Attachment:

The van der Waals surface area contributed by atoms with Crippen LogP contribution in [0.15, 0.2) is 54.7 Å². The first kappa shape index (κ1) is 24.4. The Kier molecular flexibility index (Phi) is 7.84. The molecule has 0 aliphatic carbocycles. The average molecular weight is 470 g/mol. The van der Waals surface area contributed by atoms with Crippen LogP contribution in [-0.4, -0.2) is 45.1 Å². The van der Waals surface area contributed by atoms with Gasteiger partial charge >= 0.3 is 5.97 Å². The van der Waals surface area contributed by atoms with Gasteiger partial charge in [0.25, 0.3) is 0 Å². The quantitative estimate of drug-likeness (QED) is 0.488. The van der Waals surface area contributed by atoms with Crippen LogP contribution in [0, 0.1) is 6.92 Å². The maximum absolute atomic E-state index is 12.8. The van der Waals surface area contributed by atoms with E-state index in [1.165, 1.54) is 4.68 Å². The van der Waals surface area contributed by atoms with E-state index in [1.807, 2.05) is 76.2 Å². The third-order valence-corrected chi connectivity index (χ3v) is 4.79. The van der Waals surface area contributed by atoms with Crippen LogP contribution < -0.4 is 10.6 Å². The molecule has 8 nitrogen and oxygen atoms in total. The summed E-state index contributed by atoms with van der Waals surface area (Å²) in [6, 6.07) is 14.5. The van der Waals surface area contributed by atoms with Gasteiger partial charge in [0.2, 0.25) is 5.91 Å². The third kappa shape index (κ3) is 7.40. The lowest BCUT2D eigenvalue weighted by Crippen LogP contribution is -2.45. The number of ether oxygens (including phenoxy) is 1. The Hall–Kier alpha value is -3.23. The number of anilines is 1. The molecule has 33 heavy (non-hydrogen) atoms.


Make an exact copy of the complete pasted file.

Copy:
The van der Waals surface area contributed by atoms with Crippen LogP contribution in [0.15, 0.2) is 54.7 Å². The first kappa shape index (κ1) is 24.4. The Kier molecular flexibility index (Phi) is 7.84. The molecule has 0 aliphatic carbocycles. The average molecular weight is 470 g/mol. The van der Waals surface area contributed by atoms with Crippen LogP contribution in [-0.4, -0.2) is 45.1 Å². The van der Waals surface area contributed by atoms with Gasteiger partial charge >= 0.3 is 5.97 Å². The van der Waals surface area contributed by atoms with Gasteiger partial charge in [0.25, 0.3) is 0 Å². The quantitative estimate of drug-likeness (QED) is 0.488. The van der Waals surface area contributed by atoms with Crippen LogP contribution in [0, 0.1) is 6.92 Å². The maximum absolute atomic E-state index is 12.8. The van der Waals surface area contributed by atoms with E-state index in [1.165, 1.54) is 4.68 Å². The van der Waals surface area contributed by atoms with E-state index in [1.807, 2.05) is 76.2 Å². The third-order valence-corrected chi connectivity index (χ3v) is 4.79. The van der Waals surface area contributed by atoms with Crippen LogP contribution < -0.4 is 10.6 Å². The molecule has 8 nitrogen and oxygen atoms in total. The summed E-state index contributed by atoms with van der Waals surface area (Å²) in [6, 6.07) is 14.5. The van der Waals surface area contributed by atoms with Gasteiger partial charge in [0.2, 0.25) is 5.91 Å². The third kappa shape index (κ3) is 7.40. The lowest BCUT2D eigenvalue weighted by Crippen LogP contribution is -2.45. The number of ether oxygens (including phenoxy) is 1. The Hall–Kier alpha value is -3.23. The number of anilines is 1. The molecule has 33 heavy (non-hydrogen) atoms.